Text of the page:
Trends in women's alcohol consumption and its effects on the family in Kirinyaga West constituency, Kirinyaga county in Kenya
Mathenge, Teresia Wangeci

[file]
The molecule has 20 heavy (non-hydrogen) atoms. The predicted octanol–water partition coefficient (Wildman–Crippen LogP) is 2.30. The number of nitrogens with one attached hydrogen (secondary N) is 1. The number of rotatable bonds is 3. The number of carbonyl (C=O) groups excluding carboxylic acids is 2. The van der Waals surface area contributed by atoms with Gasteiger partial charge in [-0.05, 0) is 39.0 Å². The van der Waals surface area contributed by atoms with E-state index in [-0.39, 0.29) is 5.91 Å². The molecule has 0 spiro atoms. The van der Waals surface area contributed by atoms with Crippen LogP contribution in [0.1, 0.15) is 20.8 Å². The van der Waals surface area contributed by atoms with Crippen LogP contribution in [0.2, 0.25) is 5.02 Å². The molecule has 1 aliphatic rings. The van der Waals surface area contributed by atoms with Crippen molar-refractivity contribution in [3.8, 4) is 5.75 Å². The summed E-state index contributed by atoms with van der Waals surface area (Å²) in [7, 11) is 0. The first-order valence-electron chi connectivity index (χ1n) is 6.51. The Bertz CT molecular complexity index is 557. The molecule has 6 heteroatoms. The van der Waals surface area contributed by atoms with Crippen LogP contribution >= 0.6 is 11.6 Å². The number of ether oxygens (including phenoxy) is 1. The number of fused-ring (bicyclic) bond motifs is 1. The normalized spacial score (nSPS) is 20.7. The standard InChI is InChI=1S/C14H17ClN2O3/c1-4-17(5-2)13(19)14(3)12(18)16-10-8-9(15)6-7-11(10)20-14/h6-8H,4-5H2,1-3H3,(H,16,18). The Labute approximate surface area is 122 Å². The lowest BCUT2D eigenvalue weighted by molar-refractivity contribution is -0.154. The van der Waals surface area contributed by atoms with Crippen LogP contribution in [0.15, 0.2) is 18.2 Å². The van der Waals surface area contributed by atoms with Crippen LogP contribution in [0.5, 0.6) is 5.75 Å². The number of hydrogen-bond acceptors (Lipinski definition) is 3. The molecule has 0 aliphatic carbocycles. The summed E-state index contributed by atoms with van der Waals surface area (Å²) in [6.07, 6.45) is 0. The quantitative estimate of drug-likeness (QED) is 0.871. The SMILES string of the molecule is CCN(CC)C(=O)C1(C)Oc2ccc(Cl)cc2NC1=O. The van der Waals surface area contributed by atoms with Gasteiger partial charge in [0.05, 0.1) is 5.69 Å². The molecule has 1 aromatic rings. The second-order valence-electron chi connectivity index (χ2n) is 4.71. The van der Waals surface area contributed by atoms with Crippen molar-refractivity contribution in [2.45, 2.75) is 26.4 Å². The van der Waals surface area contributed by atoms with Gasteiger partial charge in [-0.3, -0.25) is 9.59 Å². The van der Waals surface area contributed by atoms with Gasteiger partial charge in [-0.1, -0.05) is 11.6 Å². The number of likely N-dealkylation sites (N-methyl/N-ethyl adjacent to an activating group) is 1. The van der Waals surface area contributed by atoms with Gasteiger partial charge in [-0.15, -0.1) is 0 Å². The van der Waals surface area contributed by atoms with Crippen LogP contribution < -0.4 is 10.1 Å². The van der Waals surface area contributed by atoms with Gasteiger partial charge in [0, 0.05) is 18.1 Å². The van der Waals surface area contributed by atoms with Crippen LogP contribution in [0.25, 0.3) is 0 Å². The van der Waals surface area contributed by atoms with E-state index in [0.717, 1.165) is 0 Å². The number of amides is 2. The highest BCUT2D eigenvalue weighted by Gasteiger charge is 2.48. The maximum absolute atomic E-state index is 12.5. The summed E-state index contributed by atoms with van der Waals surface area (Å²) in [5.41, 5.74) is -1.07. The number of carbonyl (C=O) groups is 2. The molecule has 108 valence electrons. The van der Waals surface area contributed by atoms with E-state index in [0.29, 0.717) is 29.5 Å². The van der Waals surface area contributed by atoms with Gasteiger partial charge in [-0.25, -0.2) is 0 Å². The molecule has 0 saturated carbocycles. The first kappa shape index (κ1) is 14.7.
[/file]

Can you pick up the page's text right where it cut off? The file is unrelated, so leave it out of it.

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The increase in alcohol use in Central Province has raised the concern of both the public and Government and has been identified as an acute problem. However, its increased use by women is of greater concern since they perform very central roles in the family. This study therefore seeks to examine whether excessive alcohol consumption by women affect families in Kirinyaga West and seek causes of the practice. The theory adopted for the study is the systems theory of the family advanced by Murry Bowen (1966) which explains that families are systems of interconnected and interdependent individuals who cannot be isolated from the system, with each member having a role to play for the wellbeing of others and rules to respect for its smooth running, failure to which it suffers dysfunction. The descriptive survey research design will be used whereby, centres of high alcohol preparation and consumption will be purposively selected and the non probability method used to select 60 households and 6 sub chiefs. Interview schedules and focus group discussions will be used to collect data on women patterns of alcohol consumption, reasons for increased alcohol use and effects this has on the family. Data will be presented by use of frequencies, pie charts and themes. The study is hoped to contribute to the ongoing NACADA researches on alcohol abuse and add to academic literature how alcohol consumption by women affect families especially in regard to the key roles that they perform. It may also lead to the inclusion and consideration of women's alcohol consumption while making policies such as those related to health and alcohol nationally hence useful in prioritizing targets for prevention and intervention.